Do you know when, and when NOT, to use email?
As all these rules indicate, email can either be a blessing or a curse. One of the most deadly of all the potential curses of email is when people choose to use email when it is just not the right tool for that particular task. Absolutely avoid email in the following situations:
- When you want to discuss an issue and make a decision
- When you are dealing with a 'delicate' problem
Making a Decision
If you want to make a decision, asking for opinions via email is the best way to ensure one isn't made. Email discussions get off-topic, lose track, and generally go nowhere, with every email ending with "Yes, but what about..." or "Just my 2c". This leads to a lot of time-wasting.
You should either pick up the phone or have a meeting to discuss the issue, make a decision then and there, and then confirm the decision via email. The first line in your follow-up email should be "As per our conversation..." This records that a conversation was held.
The issue becomes even more important internally when you email someone in the next office and ask them a question. This is a great way of creating unnecessary emails. Instead, stand up, walk to their desk and ask them the question. Otherwise, have a folder called "AskDavid" or similar, file all your emails that you need to ask him about in there, and when he next comes to visit you, go through them and get an answer.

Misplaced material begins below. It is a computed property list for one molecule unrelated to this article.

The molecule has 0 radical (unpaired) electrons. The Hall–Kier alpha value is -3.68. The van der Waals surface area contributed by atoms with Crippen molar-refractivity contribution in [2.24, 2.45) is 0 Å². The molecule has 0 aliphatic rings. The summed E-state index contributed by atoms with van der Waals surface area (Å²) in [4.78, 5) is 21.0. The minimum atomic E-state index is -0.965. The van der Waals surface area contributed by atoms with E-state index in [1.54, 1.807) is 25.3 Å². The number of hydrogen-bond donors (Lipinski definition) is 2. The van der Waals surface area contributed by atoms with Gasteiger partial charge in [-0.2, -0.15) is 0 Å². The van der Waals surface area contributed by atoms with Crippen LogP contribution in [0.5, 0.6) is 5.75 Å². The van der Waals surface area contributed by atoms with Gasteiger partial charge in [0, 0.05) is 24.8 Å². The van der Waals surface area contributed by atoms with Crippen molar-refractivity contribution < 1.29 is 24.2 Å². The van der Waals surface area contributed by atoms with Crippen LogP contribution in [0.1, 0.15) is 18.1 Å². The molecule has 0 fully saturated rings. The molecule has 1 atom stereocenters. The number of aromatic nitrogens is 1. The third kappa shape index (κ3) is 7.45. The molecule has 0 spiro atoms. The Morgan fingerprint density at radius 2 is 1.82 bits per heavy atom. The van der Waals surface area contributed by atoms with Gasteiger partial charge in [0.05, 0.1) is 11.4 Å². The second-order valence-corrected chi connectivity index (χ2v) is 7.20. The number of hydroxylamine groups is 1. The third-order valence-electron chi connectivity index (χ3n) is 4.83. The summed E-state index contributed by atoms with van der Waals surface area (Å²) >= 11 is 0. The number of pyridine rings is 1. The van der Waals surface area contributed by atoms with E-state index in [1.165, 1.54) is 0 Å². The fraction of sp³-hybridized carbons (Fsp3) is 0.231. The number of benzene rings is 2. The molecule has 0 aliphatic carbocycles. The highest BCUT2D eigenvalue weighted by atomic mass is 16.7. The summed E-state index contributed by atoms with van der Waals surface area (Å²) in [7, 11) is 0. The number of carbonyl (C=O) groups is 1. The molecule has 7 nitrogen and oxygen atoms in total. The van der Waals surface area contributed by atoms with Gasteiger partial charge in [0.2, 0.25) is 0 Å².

Dealing with Delicate Situations
Similarly, never bring up a tricky topic with someone by email. It's very easy to misunderstand or misrepresent via email. We always pick up the phone and speak to the person first when discussing important, sensitive, complex issues, or issues where some serious convincing is required. This is the standard we follow:
- Draft the email covering the issues we want to confirm
- Call the person covering every issue outlined in the draft
- Adjust the email according to the decisions made together, adding "As per our conversation..."
- Send the email
This way you can review issues together, and, importantly, decisions are confirmed in writing.